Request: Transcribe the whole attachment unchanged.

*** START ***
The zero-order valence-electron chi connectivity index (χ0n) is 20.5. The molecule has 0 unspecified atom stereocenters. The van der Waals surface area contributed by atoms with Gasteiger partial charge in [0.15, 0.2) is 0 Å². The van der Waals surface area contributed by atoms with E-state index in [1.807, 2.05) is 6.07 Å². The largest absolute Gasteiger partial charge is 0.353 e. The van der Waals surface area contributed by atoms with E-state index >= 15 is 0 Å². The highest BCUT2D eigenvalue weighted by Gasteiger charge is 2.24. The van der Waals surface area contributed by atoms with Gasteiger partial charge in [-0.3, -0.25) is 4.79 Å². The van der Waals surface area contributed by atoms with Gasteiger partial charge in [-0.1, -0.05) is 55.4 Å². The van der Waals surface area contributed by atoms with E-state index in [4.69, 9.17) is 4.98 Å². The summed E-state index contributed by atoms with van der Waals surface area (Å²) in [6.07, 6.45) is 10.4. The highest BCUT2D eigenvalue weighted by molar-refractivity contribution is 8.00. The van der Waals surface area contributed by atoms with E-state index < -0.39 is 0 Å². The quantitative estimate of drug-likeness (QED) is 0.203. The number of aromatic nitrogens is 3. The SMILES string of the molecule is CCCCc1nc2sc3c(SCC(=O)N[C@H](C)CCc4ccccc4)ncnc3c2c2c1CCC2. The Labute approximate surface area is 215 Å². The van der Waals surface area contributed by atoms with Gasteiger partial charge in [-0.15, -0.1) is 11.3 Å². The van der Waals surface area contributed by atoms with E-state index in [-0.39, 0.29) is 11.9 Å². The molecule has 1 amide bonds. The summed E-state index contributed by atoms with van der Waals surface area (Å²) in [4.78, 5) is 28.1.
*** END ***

The zero-order valence-electron chi connectivity index (χ0n) is 20.5. The molecule has 0 unspecified atom stereocenters. The van der Waals surface area contributed by atoms with Gasteiger partial charge in [0.15, 0.2) is 0 Å². The van der Waals surface area contributed by atoms with E-state index in [1.807, 2.05) is 6.07 Å². The largest absolute Gasteiger partial charge is 0.353 e. The van der Waals surface area contributed by atoms with E-state index >= 15 is 0 Å². The highest BCUT2D eigenvalue weighted by Gasteiger charge is 2.24. The van der Waals surface area contributed by atoms with Gasteiger partial charge in [-0.3, -0.25) is 4.79 Å². The van der Waals surface area contributed by atoms with Gasteiger partial charge in [-0.1, -0.05) is 55.4 Å². The van der Waals surface area contributed by atoms with E-state index in [4.69, 9.17) is 4.98 Å². The summed E-state index contributed by atoms with van der Waals surface area (Å²) in [6.07, 6.45) is 10.4. The highest BCUT2D eigenvalue weighted by molar-refractivity contribution is 8.00. The van der Waals surface area contributed by atoms with E-state index < -0.39 is 0 Å². The quantitative estimate of drug-likeness (QED) is 0.203. The number of aromatic nitrogens is 3. The SMILES string of the molecule is CCCCc1nc2sc3c(SCC(=O)N[C@H](C)CCc4ccccc4)ncnc3c2c2c1CCC2. The Labute approximate surface area is 215 Å². The van der Waals surface area contributed by atoms with Gasteiger partial charge in [-0.15, -0.1) is 11.3 Å². The van der Waals surface area contributed by atoms with E-state index in [-0.39, 0.29) is 11.9 Å². The molecule has 1 amide bonds. The summed E-state index contributed by atoms with van der Waals surface area (Å²) in [4.78, 5) is 28.1.